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                                  White House adviser Hassett: Powell’s 100% safe, Trump very happy with Mnuchin

                                    Kevin Hassett, chairman of the Council of Economic Advisers of the US, said in an interview yesterday that Fed Chair Jerome Powell’s job is 100% safe. He told the WSJ that “The president has voiced policy differences with Jay Powell, but Jay Powell’s job is 100% safe. The president has no intention of firing Jay Powell”.

                                    In addition to Trump’s dissatisfaction on Powell, there were also reports that he has turned his anger to Treasury Secretary Steven Mnuchin. Mnuchin is the one whose’s meeting Powell once a week regularly. And it’s said that Trump is considering to add one of his advisers to the regular meetings. But Hassett said “I am highly confident that the president is very happy with Secretary Mnuchin.”

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                                    Asian update: Commodity currencies lower despite steady market sentiments

                                      Commodity currencies are trading broadly lower today even though Asian markets show no sign of risk aversion. Australian Dollar turns lower after solid but un-encouraging job data. New Zealand Dollar is paring yesterday’s CPI triggered gains. Canadian Dollar is follow oil prices low as WTI is back at 52.3 after brief recovery.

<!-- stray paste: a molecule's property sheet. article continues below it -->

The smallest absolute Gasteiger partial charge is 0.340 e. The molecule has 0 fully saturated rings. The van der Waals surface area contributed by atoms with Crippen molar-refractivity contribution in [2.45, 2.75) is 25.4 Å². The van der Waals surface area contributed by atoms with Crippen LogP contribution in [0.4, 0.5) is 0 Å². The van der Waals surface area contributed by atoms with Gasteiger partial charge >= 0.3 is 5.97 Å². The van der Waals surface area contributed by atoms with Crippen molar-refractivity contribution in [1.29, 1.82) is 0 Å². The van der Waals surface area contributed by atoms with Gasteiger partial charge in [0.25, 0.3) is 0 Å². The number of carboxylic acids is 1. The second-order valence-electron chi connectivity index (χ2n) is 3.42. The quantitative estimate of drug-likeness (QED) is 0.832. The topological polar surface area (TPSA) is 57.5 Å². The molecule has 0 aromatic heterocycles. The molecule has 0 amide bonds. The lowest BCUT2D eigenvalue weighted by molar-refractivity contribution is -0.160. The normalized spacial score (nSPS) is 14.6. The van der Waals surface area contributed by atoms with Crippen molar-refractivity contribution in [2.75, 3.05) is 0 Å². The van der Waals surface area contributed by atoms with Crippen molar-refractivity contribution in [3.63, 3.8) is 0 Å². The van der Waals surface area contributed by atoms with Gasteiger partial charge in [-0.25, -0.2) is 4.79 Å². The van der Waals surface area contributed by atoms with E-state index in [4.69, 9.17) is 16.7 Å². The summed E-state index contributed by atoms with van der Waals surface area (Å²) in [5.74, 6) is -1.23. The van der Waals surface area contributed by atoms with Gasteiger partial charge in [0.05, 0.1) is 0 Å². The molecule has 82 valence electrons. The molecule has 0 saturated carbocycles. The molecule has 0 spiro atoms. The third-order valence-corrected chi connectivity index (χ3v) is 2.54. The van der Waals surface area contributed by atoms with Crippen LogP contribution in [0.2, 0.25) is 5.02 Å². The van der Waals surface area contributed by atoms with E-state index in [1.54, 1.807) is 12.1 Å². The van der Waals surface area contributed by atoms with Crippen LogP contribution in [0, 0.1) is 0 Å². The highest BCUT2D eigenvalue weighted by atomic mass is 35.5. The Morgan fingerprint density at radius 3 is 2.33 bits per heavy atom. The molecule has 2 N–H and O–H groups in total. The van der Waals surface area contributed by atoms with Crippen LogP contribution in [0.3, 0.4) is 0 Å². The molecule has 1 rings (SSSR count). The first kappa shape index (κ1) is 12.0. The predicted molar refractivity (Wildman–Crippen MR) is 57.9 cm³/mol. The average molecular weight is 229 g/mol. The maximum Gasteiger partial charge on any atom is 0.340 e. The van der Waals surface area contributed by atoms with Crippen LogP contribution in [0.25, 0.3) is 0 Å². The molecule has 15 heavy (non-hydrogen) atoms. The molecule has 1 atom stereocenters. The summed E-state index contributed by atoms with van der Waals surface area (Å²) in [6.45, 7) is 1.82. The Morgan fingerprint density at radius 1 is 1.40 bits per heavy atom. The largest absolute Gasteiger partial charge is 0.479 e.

For now, European majors are the strongest ones today, led by Swiss Franc. Euro will look into PMIs, ECB rate decision and press conference.

                                      For the week, Sterling is the strongest one on receding chance of no-deal Brexit. Kiwi is the second strongest on lower chance of RBNZ rate cut after solid CPI. Australian and Canadian Dollar are the weakest, followed by Dollar.

                                      In Asia:

                                      • Nikkei is currently down -0.14%.
                                      • Hong Kong HSI is up 0.16%.